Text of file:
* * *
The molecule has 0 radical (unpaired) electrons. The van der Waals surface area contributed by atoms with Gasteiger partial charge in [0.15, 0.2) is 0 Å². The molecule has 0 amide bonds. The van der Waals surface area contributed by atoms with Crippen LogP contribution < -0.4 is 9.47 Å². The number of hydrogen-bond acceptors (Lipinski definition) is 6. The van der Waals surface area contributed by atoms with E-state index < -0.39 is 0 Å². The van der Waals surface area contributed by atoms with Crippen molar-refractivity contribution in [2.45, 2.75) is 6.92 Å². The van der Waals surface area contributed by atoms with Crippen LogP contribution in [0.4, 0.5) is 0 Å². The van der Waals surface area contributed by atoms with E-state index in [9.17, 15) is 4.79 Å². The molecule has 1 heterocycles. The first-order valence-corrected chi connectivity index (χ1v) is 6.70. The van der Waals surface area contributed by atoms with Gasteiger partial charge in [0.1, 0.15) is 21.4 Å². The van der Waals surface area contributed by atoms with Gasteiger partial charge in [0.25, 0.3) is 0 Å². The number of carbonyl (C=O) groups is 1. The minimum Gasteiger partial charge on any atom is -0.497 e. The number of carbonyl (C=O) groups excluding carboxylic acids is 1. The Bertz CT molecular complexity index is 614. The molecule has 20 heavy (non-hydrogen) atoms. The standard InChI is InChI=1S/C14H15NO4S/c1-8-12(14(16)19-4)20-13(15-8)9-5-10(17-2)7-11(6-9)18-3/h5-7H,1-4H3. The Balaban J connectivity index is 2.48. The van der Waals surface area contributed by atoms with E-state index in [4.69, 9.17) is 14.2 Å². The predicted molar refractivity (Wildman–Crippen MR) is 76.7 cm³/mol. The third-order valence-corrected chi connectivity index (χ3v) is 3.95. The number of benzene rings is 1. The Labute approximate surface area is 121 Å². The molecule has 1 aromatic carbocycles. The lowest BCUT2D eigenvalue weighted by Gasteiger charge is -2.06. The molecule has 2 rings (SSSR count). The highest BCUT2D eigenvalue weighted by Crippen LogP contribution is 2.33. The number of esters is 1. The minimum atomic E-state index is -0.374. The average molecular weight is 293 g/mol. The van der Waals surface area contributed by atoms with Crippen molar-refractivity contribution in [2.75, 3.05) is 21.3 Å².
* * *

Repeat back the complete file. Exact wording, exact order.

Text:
The molecule has 0 radical (unpaired) electrons. The van der Waals surface area contributed by atoms with Gasteiger partial charge in [0.15, 0.2) is 0 Å². The molecule has 0 amide bonds. The van der Waals surface area contributed by atoms with Crippen LogP contribution < -0.4 is 9.47 Å². The number of hydrogen-bond acceptors (Lipinski definition) is 6. The van der Waals surface area contributed by atoms with E-state index < -0.39 is 0 Å². The van der Waals surface area contributed by atoms with Crippen molar-refractivity contribution in [2.45, 2.75) is 6.92 Å². The van der Waals surface area contributed by atoms with Crippen LogP contribution in [0.4, 0.5) is 0 Å². The van der Waals surface area contributed by atoms with E-state index in [9.17, 15) is 4.79 Å². The molecule has 1 heterocycles. The first-order valence-corrected chi connectivity index (χ1v) is 6.70. The van der Waals surface area contributed by atoms with Gasteiger partial charge in [0.1, 0.15) is 21.4 Å². The van der Waals surface area contributed by atoms with Gasteiger partial charge in [0.25, 0.3) is 0 Å². The number of carbonyl (C=O) groups is 1. The minimum Gasteiger partial charge on any atom is -0.497 e. The number of carbonyl (C=O) groups excluding carboxylic acids is 1. The Bertz CT molecular complexity index is 614. The molecule has 20 heavy (non-hydrogen) atoms. The standard InChI is InChI=1S/C14H15NO4S/c1-8-12(14(16)19-4)20-13(15-8)9-5-10(17-2)7-11(6-9)18-3/h5-7H,1-4H3. The Balaban J connectivity index is 2.48. The van der Waals surface area contributed by atoms with E-state index in [4.69, 9.17) is 14.2 Å². The predicted molar refractivity (Wildman–Crippen MR) is 76.7 cm³/mol. The third-order valence-corrected chi connectivity index (χ3v) is 3.95. The number of benzene rings is 1. The Labute approximate surface area is 121 Å². The molecule has 1 aromatic carbocycles. The lowest BCUT2D eigenvalue weighted by Gasteiger charge is -2.06. The molecule has 2 rings (SSSR count). The highest BCUT2D eigenvalue weighted by Crippen LogP contribution is 2.33. The number of esters is 1. The minimum atomic E-state index is -0.374. The average molecular weight is 293 g/mol. The van der Waals surface area contributed by atoms with Crippen molar-refractivity contribution in [2.75, 3.05) is 21.3 Å².